On Monday May 23, 2011 my day began as usual. I started up the coffee maker and fired up the laptop. Everything went wrong that day as soon as I saw an e-mail from my sister. Its subject line was “CALL ME EMERGENCY” and had no further information.
My first thought was that something was wrong with my grandfather, who at the time was ninety-four, and that Rachel had been delegated to tell me the news. My phone was off, and I immediately started searching for it. Once I had it, I saw I had a text message from Rachel repeating “CALL ME EMERGENCY,” even though she knows I’m not a text-er. I also had several missed calls and a voicemail from my mom. Before calling Rachel, I listened to the voicemail, which said the problem was with Rachel. One week before Rachel had a tongue biopsy and had since been in agony. My heart sunk even further. I suspected then.
Still, I wanted to get the information from Rachel herself so I called. “I have cancer,” she said.
From there, the world quickly began to fall apart. The “cancer journey” worsened at every turn, a chronicle I do not wish to outline on this blog.
Rachel Pauline Kahan passed away on April 27th, 2012.
A biblio blog at heart, I love to write about books and hope to continue doing so shortly. However, this post is about someone I love, and how misinformation and ignorance killed her. Until May 23, 2011 happened, no one who knew about Rachel’s tongue issue equated the cut on her tongue with possible cancer. Not even her idiot dentist suspected, as he watched Rachel’s tongue situation progress for four months.
Misconceptions about oral cancer followed this terrible diagnosis. Several well meaning people rushed to calm me, telling me how easily treatable this cancer is. Some reacted in initial shock to the word cancer, only to tell me it didn’t really count if it was only on her tongue. One person called to ask if Rachel was a smoker (no), which I of course roughly translate to, “please tell me a reason your sister deserves cancer so I can write this off and go about my life as usual, thanks.” Some people who insisted that this was an “easy” or “not so bad” cancer deny ever having said that, and most have probably entirely forgotten these conversations. The misinformation surrounding this disease is far more important than who said what when. Other “facts” I heard include that oral cancer doesn’t metastasize around the body (WRONG!) and that it has a universally very high survival rate.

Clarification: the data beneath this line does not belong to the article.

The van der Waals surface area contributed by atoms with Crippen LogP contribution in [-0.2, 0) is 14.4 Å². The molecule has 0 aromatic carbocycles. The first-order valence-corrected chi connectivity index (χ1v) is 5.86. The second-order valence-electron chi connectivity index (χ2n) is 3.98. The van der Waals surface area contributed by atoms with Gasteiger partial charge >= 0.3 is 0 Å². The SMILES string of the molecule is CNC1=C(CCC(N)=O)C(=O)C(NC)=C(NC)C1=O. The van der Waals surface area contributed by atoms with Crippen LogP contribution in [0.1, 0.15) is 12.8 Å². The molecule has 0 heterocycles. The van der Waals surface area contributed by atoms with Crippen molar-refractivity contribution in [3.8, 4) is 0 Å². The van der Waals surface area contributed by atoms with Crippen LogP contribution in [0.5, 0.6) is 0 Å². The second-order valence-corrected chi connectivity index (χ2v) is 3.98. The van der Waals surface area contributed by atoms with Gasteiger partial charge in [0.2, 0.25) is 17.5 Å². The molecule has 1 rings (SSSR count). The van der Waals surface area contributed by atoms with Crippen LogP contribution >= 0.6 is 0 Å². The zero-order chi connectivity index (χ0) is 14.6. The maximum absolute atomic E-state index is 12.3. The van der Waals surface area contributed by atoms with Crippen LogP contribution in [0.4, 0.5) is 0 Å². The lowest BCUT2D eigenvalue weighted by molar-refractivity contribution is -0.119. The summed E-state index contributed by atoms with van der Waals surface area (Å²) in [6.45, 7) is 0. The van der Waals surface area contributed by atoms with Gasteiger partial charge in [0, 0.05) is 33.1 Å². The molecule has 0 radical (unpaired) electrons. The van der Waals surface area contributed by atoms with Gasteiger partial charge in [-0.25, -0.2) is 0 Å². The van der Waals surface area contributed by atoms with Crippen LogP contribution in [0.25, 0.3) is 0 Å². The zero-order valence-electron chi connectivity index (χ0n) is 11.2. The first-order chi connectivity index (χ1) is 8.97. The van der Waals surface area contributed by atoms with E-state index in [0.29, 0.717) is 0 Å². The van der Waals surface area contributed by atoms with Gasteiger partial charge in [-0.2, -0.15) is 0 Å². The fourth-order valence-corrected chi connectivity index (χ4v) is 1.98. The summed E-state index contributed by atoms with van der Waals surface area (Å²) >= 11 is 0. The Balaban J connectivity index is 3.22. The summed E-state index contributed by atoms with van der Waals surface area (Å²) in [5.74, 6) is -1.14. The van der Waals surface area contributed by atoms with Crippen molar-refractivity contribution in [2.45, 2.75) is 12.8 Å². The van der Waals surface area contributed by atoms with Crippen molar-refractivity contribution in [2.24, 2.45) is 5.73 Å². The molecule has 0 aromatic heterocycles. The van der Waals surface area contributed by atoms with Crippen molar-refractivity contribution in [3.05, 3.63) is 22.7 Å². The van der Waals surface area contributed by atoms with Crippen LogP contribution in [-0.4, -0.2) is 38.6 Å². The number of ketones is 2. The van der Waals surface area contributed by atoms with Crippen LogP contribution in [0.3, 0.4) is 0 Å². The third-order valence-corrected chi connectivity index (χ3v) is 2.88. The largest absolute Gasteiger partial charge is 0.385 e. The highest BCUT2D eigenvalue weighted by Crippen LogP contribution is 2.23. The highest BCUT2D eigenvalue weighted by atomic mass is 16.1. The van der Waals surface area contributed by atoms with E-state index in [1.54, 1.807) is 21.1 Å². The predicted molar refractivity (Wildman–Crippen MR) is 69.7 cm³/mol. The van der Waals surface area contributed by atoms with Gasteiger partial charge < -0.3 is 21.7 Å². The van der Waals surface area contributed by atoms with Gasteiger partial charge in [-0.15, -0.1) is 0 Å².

Sometime in the future, there will be a steep learning curve regarding this disease. It may become more common knowledge that a non-healing cut or sore on the tongue could be cancer. Perhaps people will begin to learn that oral cancer isn’t just an “old smoker’s” disease, but that a perfectly healthy twenty-five year old can have it too. Someday, the medical profession may even begin to get a better handle on this disease, which they certainly don’t have now. My big sister fell on the wrong side of all of these learning curves.
So now it is May 23, 2012, one year later. Rachel has been dead for nearly one month, and I desperately miss her. She suffered terribly, and nothing will ever make this okay.
I’m ending this post with transcripts of the eulogies I delivered and a picture of Rachel and me as I remember us, before the illness in August 2010.
May 2nd eulogy at formal funeral in Michigan: RP
May 14th eulogy at less-formal life celebration in Washington, D.C.: RP DC
Rachel Pauline Kahan: July 13, 1985 – April 27, 2012.